For the EH II developed period, which through radiocarbon data also synchronizes mainly with EH IIA (i.e., with Lerna IIIA late to IIIC early), Pullen was able to distinguish three periods of construction. The earliest phase is represented by House A, excavated by Harland and extensively restudied by Pullen. Based on the results of Shaw ("Sequencing the EH II 'Corridor Houses,'" BSA 102 [2007] 137–51), Pullen argues that this house actually may be an early form of the so-called corridor-house type, which is known from several southern Greek settlements. A second settlement phase is represented by the Burnt Room, which produced an interesting floor assemblage pointing to food preparation and drinking. The last phase of the settlement, dating to the EH II developed period, is represented by House B, also excavated by Harland. A comparison of the pottery with Lerna and Tiryns shows clear differences in the production and use of shapes. A petrographic analysis of the pottery by the University of Sheffield is underway and aims at characterizing local pottery production as well as interaction with the Argolid, Corinth, and Aegina.

An important find to be connected with the EH II settlement is a lead stamp seal. A mold for the casting of metal tools points to local production of metal objects, while according to lead isotope analysis, copper objects from Tsoungiza were made of metal from Laurion as well as from Cyprus. The few terracotta figurines include human male and bull figurines. One of them represents a yoked bull probably pulling a plow, and therefore proves that the use of bulls for plowing must have already been common during EH II. To this information should be added that according to the analysis of animal bones from Knossos, cows were already used as draft animals or even for plowing during the Neolithic period (V. Isaakidou, "Ploughing with Cows: Knossos and the Secondary Products Revolution," in D. Serjeantson and D. Field, eds., Animals in the Neolithic of Britain and Europe [Oxford 2006] 95–112); therefore, plowing may have been introduced at an even earlier date. A number of so-called clay anchors, formerly thought to be introduced during the EH III period, which may have been used in textile production, were found in EH II layers.

The EH III settlement remains were already excavated by Harland, and the excavation by NVAP did not produce much further information. In addition to two settlement levels consisting of densely packed two-roomed rectangular houses separated by alleys, another apsidal house was identified on a lower level. Furthermore, evidence suggests that a water supply was provided from a cistern, which cannot be attributed to a certain settlement phase. Pullen shows clearly that these house remains point to a flat social hierarchy, as has been proposed as characteristic of EH III. Pottery shapes and decoration are similar to Lerna, fitting well into Rutter's system of pottery classes (Lerna: A Preclassical Site in the Argolid. Vol. 3, The Pottery of Lerna IV [Princeton 1995]). This fact may indicate a great social cohesiveness of EH III society. According to shapes and decoration, the settlement duration is synchronous to Lerna IV, phases 1–2 and 3. Accordingly, the excavated area shows a settlement gap between EH II developed and EH III, phase 1–2.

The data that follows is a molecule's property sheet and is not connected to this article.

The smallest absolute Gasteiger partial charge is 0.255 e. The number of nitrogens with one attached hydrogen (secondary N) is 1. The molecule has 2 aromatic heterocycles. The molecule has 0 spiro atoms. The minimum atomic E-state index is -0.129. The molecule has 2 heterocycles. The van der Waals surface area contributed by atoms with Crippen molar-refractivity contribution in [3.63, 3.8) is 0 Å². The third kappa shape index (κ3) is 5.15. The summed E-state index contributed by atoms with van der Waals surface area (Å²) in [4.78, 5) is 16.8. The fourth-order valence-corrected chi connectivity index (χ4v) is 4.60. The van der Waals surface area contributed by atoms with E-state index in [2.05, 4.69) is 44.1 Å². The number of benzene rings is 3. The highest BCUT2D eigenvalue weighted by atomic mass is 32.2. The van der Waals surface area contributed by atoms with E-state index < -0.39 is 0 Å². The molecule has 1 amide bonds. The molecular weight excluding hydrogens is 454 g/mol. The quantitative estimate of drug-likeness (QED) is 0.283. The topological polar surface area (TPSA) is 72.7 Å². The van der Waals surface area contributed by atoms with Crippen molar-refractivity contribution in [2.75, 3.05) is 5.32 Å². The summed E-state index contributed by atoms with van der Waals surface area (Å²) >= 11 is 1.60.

In summary, this book is a profound and detailed work that successfully combines the analysis of old excavation records and publication of new finds. Although Tsoungiza is not a major site, it covers all aspects and poses all questions relevant for such material from any EH site. Furthermore, the pottery material is presented in such a comprehensive and careful manner as to make this publication valuable even as a handbook for any fieldworker dealing with this period in southern Greece. Therefore, the only point of contention would be the bulkiness of this volume, which could have been avoided if its contents had been divided into two volumes. In any case, through his analysis of finds, Pullen augments our knowledge of the EBA sequence from its very beginnings as well as of EBA society in general. The volume thus brings us several steps forward in gaining a better understanding of the EBA not only on the Greek mainland but generally in the greater region of the Aegean.

Eva Alram-Stern
Department of the Aegean and Anatolia
Institute for Oriental and European Archaeology
Austrian Academy of Sciences
1010 Vienna
Austria
eva.alram@oeaw.ac.at

DOI: 
10.3764/ajaonline1174.AlramStern